LOS ANGELES — The Los Angeles City Council voted Friday to begin a process to designate the former home of actress Marilyn Monroe, where she died of a drug overdose in 1962, as a historic landmark and cultural, blocking plans to demolish the property.
The motion to initiate consideration of the Spanish Colonial-style home in the Brentwood section of Los Angeles for historic preservation was introduced by City Councilwoman Traci Park and approved unanimously the same day, according to her spokesperson Jamie Paige.
The action imposes “a temporary suspension of the demolition, substantial alteration or removal of any proposed site or structure pending designation,” as the language of the petition itself asserts.
Paige said she visited the property on Thursday and no work had been done on the site. A demolition permit was issued by the city to the house’s current owner, a little-known entity called Glory of the Snow Trust, she said.
Monroe purchased the 2,900 square foot (270 square meter) one-story house, the only house she ever owned independently, in the early 1960s for $75,000 after her third marriage ended, to playwright Arthur Miller, according to the Los Angeles Times.
The screen legend, star of such films as “Gentlemen Prefer Blondes,” “Some Like It Hot” and “The Misfits,” was found dead in a bedroom of the home in August 1962, at the age of 36 years. This is acute barbiturate poisoning.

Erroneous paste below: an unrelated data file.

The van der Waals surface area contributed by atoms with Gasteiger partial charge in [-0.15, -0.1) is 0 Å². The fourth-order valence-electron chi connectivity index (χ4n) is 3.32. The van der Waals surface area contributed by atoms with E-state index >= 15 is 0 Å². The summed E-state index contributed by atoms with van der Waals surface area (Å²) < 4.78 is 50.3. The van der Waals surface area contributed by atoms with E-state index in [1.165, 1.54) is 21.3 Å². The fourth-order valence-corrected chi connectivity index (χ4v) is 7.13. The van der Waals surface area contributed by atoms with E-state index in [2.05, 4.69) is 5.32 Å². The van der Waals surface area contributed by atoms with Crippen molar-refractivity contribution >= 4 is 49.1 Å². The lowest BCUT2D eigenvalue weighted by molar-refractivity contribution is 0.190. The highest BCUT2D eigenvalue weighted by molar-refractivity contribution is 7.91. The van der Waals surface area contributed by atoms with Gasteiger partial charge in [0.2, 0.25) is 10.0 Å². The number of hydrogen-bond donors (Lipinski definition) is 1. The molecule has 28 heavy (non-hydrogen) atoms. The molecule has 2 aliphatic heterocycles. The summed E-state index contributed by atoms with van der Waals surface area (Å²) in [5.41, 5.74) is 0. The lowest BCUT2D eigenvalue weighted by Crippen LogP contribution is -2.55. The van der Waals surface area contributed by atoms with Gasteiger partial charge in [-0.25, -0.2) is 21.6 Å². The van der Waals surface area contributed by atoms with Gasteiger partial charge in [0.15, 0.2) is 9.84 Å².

The Times reported that the half-acre (0.20 hectare) property, which included a swimming pool and guest house, was purchased in 2017 for $7.25 million by Glory of the Snow LLC, then managed by a hedge fund manager. It was sold to the Glory of the Snow Trust for $8.35 million earlier this year.
No representative of the trust has been identified by Councilwoman Park, and the reason for the planned demolition remains unclear, Paige said. The Times said the trust is not listed next to any person’s name.
The announcement that the gated four-bedroom hacienda at the end of a cul-de-sac was to be torn down sparked expressions of outrage on social media, the Times reported.
The newspaper, citing a spokesperson for the Los Angeles City Planning Department, said the property had previously been nominated for historic landmark status, with a 2013 assessment describing its association with Monroe as “potentially significant,” but determined that “further research” was needed.
The actress named the house Cursum Perficio, a Latin phrase meaning “My journey ends here,” which adorned the tiles on the home’s porch, according to the Times.
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